Among 29 biopsy samples, 27 were sex-mismatched biopsy samples and two were sex-matched biopsy samples (female to female), which were used as control. Sixteen of the 27 sex-mismatched samples were obtained from male recipients who had female donors and 11 were obtained from female recipients who had male donors. Among 27 sex-mismatched biopsy samples, 16 were liver and 11 were gastrointestinal tract (three antrum of stomach, six duodenum and two rectum). One recipient with a sex-mismatched donor had both a liver and a gastrointestinal biopsy. Ten of the 12 female recipients had no prior history of male pregnancy. None of the biopsies had had normal tissue. However, the extent of tissue injury was variable.
Donor-derived hepatocyte and gastrointestinal cell in AlloHCT recipients
The mean time from transplantation to biopsy was 5.9 months (range: 1–20 months). Twenty-four of the 27 sex-mismatched samples (88.9%) demonstrated donor-derived hepatocyte and gastrointestinal epithelial cell repopulation with a mean of 2.4% (range: 0.8–6.4%).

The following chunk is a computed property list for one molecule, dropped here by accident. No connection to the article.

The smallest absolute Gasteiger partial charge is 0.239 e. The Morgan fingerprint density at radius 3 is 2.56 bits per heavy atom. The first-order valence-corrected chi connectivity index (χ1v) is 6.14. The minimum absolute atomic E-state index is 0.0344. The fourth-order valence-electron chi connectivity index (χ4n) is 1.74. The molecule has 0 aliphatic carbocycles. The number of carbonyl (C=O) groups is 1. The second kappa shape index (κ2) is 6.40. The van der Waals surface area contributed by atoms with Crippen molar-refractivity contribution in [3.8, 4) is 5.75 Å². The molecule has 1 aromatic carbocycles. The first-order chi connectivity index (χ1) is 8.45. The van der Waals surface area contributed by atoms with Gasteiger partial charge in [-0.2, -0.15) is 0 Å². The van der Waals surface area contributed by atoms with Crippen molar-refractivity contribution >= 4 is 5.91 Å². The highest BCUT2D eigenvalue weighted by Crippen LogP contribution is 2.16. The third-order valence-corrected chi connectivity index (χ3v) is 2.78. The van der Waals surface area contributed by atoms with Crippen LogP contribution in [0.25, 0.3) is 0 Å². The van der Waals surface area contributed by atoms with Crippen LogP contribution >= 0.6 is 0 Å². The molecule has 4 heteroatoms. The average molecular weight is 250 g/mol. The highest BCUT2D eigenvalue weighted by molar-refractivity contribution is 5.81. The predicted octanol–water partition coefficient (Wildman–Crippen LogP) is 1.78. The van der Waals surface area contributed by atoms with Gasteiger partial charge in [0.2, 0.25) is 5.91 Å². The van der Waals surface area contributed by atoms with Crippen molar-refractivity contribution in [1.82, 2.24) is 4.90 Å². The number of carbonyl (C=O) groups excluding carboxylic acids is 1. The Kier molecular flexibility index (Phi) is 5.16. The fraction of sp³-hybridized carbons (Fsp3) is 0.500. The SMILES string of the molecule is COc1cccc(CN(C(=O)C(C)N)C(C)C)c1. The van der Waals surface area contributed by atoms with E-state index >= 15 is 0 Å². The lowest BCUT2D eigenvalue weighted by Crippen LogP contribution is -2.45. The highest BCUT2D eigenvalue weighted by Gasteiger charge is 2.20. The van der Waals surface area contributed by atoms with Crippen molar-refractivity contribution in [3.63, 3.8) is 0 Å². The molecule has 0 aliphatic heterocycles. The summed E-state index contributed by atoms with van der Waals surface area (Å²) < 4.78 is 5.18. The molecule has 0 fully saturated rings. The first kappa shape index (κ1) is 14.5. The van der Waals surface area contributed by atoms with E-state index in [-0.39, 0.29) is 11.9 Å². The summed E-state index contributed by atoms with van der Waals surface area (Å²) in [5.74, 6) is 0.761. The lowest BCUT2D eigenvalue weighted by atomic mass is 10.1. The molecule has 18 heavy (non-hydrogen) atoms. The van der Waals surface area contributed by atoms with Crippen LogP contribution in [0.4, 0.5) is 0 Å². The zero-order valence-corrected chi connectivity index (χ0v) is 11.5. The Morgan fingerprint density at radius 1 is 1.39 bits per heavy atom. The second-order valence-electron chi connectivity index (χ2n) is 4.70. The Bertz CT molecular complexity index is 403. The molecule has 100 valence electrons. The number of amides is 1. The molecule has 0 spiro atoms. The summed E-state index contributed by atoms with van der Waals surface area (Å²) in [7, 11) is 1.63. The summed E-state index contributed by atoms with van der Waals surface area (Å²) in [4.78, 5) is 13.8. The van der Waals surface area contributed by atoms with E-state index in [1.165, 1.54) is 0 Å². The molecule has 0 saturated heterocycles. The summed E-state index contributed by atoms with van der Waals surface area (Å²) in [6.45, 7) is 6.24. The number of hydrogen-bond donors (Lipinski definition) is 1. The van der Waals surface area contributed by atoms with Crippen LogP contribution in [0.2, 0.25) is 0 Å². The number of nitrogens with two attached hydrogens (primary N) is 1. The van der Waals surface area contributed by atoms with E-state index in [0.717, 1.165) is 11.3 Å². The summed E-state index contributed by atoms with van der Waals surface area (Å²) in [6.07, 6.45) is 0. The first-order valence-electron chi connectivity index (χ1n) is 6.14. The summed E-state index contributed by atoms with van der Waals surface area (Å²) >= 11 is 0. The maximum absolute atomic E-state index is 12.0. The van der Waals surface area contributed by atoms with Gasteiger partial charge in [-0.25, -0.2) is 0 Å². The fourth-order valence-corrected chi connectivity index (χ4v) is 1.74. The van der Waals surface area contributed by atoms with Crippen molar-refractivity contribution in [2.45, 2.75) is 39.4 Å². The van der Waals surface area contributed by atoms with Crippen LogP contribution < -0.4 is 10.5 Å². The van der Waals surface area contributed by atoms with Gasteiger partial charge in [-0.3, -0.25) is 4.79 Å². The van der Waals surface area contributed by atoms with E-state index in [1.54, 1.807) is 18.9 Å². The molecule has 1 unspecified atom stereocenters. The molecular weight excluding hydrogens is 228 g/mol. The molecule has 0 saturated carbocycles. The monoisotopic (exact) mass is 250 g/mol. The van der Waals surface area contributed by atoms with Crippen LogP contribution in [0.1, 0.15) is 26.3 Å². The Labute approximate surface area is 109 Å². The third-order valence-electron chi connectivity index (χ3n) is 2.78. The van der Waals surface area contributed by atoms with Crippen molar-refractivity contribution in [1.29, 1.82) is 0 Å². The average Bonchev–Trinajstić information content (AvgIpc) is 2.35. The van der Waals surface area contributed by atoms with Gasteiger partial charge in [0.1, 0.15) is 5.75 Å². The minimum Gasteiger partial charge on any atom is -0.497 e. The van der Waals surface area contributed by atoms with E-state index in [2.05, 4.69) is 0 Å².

The mean time from transplantation to biopsy was 8.2 months (range: 3–20 months). Fifteen of these 16 sex-mismatched samples (93.8%) demonstrated donor-derived hepatocyte repopulation (DDHR) with a mean of 2.4% (range: 0.8–5.6%) of the hepatocytes being of donor origin (Figure 1a and b). DDHR was not demonstrated in the remaining one sex-mismatched sample; however, donor-derived unspecified sinusoidal cells were seen in the liver sinusoids of this individual. None of the hepatocytes of sex-matched liver biopsy samples obtained from female recipients with female donors manifested a Y chromosome signal.
Donor gender did not influence the presence or proportion of DDHR. Three of the four samples obtained from female recipients with male donors demonstrated DDHR with a mean proportion of 1.2% of the hepatocytes (range: 0.8–1.6%) (Table 3), while all of the 12 samples obtained from male recipients with a female donor demonstrated DDHR with a mean proportion of 2.7% of the hepatocytes (range: 0.8–5.6%) (1.2 vs 2.7%, P>0.05).